How the Pentagon Exaggerated Russia’s Cold War Super Weapons
Many, many years ago, I was in junior high school and was deeply nerdy about military matters. Information was hard to come by in those days before the Internet, and people like me were limited to what books and magazines were available at the time.
One day I went to my local federal building to look for a particular book. It was propaganda released by the Department of Defense. Although I was in high school, I was savvy enough to know it was propaganda; it was going to be something to read just like anything else. It was Soviet Military Power.
Soviet Military Power was an annual book released by the Pentagon that explained the alleged growth and technical abilities of the Soviet armed forces. It was also an attempt to justify Pres. Ronald Reagan’s defense buildup by presenting the Pentagon’s version of the U.S.-Soviet military rivalry.
That narrative was, “We’re outnumbered, we’re outgunned, and they’re catching up on our technological lead.” It was a call to action.
Soviet Military Power was — for the most part — a carefully thought out piece of propaganda. It painted the knowable in the most aggressive manner, and the unknowable as unknowable, but unknowable in the worst possible way. Nearly 30 years later, we examine it as a cultural and historical artifact, to see if some of its more fantastical claims were true.
The title of Soviet Military Power’s chapter on nuclear weapons is not “Strategic Nuclear Warfare” or “Strategic Nuclear Defense,” but the aggressively loaded “Forces for Nuclear Attack.” The chapter introduction states that Soviet strategic policy had three overarching wartime missions:
- eliminate Western nuclear capabilities and related supporting facilities;
- seize and occupy vital areas on the Eurasian landmass; and
- defend the Soviet states against attack.
The first two missions sound downright scary if you accept the narrative that the purpose of Soviet nukes is to attack. The order of the third mission is obviously no accident — the Soviet Union’s “Forces for Nuclear Attack” sound a lot less menacing if the first reason they have them is to defend the Soviet Union. It’s Soviet Military Power’s most Strangelovian moment.
Another curious aspect of the book is something the Soviets themselves inadvertently contributed to: when comparing everything from submarines to main battle tanks, there are almost always far more of the Soviet type than the American. For example, there are 10 types of Soviet long-range nuclear missiles listed, from the older SS-11 to the brand-new (at the time) SS-25. Against that are only four American missiles, from Titan II to the new MX.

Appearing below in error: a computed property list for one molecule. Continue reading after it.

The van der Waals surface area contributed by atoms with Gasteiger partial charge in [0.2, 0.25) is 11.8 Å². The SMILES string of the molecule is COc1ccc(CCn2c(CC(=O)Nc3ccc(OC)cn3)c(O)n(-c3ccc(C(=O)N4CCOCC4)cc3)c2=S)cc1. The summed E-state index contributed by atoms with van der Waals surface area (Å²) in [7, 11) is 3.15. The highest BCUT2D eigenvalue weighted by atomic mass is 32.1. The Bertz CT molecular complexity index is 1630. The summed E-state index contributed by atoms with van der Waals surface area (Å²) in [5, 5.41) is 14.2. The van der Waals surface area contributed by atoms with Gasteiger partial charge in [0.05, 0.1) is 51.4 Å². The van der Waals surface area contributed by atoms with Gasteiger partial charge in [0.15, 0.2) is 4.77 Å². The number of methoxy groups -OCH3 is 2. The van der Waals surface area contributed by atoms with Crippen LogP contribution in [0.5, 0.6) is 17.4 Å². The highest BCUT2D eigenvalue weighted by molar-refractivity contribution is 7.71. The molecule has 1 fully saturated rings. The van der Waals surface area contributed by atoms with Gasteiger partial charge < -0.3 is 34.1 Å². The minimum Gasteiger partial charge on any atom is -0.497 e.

The illusion was that the Soviets were constantly coming up with new types on an aggressive schedule, but the reality was that many of the types had serious shortcomings and the Soviets were diversifying their portfolio. These shortcomings were serious enough, it would be foolish for the Soviets to base their long-range nuclear forces on a single design. Designs like the SS-16 long-range mobile nuke were considered technical failures, but the Soviets would keep them in service.
Soviet Military Power could have explained all of this, but chose not to.
One of the most obvious examples of a pitch job is Chapter III: “Strategic and Space Defense Programs.”
The chapter is a rundown of Soviet advances in anti-missile defense and military space programs. At the time, the Pentagon was beginning to spend huge sums of money on the Strategic Defense Initiative. Derided by its critics as “Star Wars,” SDI envisioned using space and ground-based lasers to shoot down incoming Soviet nuclear missiles. Not surprisingly, Soviet Military Powerhad a few things to say about the state of similar Soviet programs in progress.
Soviet Military Power made ominous predictions about Soviet lasers, lasers powerful enough to shoot down incoming nuclear missiles, or disable satellites in orbit.
On page 44, it predicted that, “The strategic defense laser is probably in at least prototype stage of development and could be operational by the late 1980s.” On the same page, it said of anti-satellite lasers, “in the late 1980s, (the Soviet Union) could have prototype space-based laser weapons for use against satellites.” It went on to imply that there were working anti-satellite lasers at the Soviet research complex at Sary Shagan.
In 1989, as the Cold War was winding down, a team of Americans including physicists and a member of the House Armed Services Committee traveled to Sary Shagan. Of the three lasers at the facility, the most powerful was only able to generate a two-kilowatt beam — about as much as a sunbeam.
“It seems to me it pretty clearly is not a power laser and doesn’t represent any threat as a weapon,” said Rep. Jim Olin, a former electrical engineer for General Electric who toured the facility.